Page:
Severe Workplace Conflict: The Experience of Mobbing

  • Linda Shallcross
  • Sheryl Ramsay
  • Michelle Barker


Workplace mobbing is a particularly serious phenomenon that is extremely costly to organizations and the health of those targeted. This article reports on a study of self‐identified targets of mobbing, which advances understanding of the way the problem is conceptualized, including associated informal and formal power relationships with organizations. Participants report a number of experiences, such as lengthy investigations and escalation of conflict, that result in an increasingly unbalanced sense of power away from the individual and toward the organization. Revealed is a mismatch between the expected organizational justice processes and support and the actual experience. Findings support a five‐stage process of mobbing, which commences with unresolved conflict and leads ultimately to expulsion from the organization. The study contributes an understanding of a sixth transformational stage that allows the development of personal agency and a rebalanced sense of power. Recommendations of strategic approaches to address the phenomenon of mobbing are discussed.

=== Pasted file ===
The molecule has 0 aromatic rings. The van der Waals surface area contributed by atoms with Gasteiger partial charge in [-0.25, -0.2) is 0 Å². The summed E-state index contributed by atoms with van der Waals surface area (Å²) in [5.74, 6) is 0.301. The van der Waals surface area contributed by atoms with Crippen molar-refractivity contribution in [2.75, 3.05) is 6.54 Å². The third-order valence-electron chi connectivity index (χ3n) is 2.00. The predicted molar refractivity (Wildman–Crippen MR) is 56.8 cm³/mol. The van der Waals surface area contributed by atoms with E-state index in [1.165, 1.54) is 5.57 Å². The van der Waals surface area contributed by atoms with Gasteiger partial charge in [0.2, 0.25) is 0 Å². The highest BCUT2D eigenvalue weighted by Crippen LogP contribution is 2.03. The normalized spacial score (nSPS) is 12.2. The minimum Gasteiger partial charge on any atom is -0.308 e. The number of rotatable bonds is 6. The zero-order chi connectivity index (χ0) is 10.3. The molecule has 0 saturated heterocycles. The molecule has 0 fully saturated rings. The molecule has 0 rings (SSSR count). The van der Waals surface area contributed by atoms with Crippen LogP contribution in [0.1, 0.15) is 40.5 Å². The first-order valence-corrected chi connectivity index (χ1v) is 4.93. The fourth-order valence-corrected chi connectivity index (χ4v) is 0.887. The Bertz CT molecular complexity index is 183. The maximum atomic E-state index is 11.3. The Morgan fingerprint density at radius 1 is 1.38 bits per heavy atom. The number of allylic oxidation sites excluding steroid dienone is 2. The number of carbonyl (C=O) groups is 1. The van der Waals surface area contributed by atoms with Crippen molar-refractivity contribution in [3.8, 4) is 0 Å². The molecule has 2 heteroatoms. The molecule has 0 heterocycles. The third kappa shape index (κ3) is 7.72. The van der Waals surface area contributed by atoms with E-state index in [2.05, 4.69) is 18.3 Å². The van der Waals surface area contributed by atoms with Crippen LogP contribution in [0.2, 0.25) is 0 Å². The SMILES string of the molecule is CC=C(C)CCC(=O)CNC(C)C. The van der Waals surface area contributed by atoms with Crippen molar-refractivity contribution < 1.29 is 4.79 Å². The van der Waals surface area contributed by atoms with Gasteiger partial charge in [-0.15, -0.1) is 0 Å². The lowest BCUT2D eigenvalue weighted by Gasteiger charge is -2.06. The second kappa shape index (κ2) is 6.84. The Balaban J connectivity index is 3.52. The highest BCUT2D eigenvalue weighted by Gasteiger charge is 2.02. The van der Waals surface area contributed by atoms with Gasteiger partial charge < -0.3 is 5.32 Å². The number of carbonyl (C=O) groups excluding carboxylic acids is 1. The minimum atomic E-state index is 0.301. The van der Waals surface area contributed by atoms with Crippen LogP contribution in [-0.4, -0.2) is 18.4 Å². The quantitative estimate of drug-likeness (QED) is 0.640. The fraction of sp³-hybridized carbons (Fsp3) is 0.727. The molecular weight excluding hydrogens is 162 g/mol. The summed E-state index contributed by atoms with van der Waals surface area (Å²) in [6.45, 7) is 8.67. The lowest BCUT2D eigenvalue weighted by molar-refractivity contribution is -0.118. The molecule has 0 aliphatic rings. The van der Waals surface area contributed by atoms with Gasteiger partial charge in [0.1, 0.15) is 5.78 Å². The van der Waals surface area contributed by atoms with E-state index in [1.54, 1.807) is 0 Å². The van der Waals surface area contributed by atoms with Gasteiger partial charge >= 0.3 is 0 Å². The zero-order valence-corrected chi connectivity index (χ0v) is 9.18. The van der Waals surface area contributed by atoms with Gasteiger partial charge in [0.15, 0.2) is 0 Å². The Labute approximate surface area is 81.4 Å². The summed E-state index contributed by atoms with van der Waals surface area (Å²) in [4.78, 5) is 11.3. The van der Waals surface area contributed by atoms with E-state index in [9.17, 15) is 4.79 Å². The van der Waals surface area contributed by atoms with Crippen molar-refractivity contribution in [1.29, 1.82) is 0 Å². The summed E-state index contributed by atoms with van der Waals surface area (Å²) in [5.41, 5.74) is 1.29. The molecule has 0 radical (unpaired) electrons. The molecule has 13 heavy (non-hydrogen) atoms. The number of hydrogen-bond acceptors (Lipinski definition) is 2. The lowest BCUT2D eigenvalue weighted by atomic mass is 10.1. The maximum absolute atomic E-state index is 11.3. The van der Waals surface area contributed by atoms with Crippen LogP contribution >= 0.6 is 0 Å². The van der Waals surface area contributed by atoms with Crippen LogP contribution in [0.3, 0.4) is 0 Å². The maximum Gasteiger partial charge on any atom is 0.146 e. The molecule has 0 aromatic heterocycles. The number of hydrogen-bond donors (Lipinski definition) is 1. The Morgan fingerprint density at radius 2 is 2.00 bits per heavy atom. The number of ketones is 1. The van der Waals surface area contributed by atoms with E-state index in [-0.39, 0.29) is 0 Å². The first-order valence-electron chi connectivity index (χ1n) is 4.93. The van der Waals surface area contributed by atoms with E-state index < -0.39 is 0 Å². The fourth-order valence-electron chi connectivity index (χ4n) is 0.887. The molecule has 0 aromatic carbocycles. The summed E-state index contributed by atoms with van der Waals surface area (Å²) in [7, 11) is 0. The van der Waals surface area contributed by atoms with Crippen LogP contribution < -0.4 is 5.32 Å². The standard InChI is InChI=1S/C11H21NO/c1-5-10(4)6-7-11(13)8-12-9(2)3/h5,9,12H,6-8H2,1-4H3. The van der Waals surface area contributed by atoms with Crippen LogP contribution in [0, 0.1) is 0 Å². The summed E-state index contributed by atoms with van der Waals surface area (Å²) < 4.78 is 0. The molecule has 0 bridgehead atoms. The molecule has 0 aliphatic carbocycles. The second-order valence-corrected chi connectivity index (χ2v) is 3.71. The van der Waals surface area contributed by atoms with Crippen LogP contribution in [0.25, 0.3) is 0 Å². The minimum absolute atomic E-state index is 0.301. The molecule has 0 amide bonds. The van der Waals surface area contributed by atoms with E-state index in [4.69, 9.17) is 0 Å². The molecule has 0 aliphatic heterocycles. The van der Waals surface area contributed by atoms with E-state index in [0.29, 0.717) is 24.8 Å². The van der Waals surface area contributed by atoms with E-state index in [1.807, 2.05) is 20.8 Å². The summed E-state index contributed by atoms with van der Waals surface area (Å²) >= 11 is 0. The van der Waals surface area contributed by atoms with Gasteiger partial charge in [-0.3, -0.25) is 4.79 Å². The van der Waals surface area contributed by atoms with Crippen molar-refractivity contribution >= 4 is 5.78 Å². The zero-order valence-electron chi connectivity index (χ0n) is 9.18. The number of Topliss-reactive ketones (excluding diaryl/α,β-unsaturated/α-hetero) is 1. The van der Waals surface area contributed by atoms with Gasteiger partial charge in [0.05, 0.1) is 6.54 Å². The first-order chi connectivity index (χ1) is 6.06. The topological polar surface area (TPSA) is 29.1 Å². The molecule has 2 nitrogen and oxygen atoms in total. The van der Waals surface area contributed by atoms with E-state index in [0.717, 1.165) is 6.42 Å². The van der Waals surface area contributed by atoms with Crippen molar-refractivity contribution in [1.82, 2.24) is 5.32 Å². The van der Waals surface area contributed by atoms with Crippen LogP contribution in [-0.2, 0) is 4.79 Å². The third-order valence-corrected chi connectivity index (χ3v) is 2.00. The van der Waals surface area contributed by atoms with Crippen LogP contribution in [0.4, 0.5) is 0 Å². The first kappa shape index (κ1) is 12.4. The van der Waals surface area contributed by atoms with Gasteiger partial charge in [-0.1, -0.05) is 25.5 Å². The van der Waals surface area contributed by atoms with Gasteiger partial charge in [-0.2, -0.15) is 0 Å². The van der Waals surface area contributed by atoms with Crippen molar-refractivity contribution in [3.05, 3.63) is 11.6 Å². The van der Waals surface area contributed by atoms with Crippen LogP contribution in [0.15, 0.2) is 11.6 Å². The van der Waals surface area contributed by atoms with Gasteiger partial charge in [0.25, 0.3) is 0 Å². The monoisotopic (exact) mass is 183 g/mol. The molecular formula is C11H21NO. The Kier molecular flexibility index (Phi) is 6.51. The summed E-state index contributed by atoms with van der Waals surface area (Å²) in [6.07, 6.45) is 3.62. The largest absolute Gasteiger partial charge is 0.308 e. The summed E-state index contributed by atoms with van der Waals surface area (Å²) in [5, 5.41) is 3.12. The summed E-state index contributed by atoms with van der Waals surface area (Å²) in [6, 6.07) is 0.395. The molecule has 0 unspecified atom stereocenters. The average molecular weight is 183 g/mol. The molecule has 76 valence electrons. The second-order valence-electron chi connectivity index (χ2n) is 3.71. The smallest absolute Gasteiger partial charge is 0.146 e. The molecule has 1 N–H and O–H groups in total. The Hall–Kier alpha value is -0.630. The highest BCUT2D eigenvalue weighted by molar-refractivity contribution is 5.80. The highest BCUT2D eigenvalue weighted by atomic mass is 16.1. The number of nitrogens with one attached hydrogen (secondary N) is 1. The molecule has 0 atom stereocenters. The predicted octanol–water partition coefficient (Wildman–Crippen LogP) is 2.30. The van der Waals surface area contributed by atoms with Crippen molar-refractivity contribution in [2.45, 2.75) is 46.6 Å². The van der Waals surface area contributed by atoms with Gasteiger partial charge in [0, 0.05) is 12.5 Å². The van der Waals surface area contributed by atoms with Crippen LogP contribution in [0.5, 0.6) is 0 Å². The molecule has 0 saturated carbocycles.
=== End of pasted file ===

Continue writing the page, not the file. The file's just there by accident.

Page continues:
Keywords: procedural fairness, organizational justice, workplace mobbing, workplace conflict

How to Cite:

Shallcross, L. & Ramsay, S. & Barker, M., (2013) “Severe Workplace Conflict: The Experience of Mobbing”, Negotiation and Conflict Management Research 6(3), 191-213. doi:

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Published on
29 Jul 2013
Peer Reviewed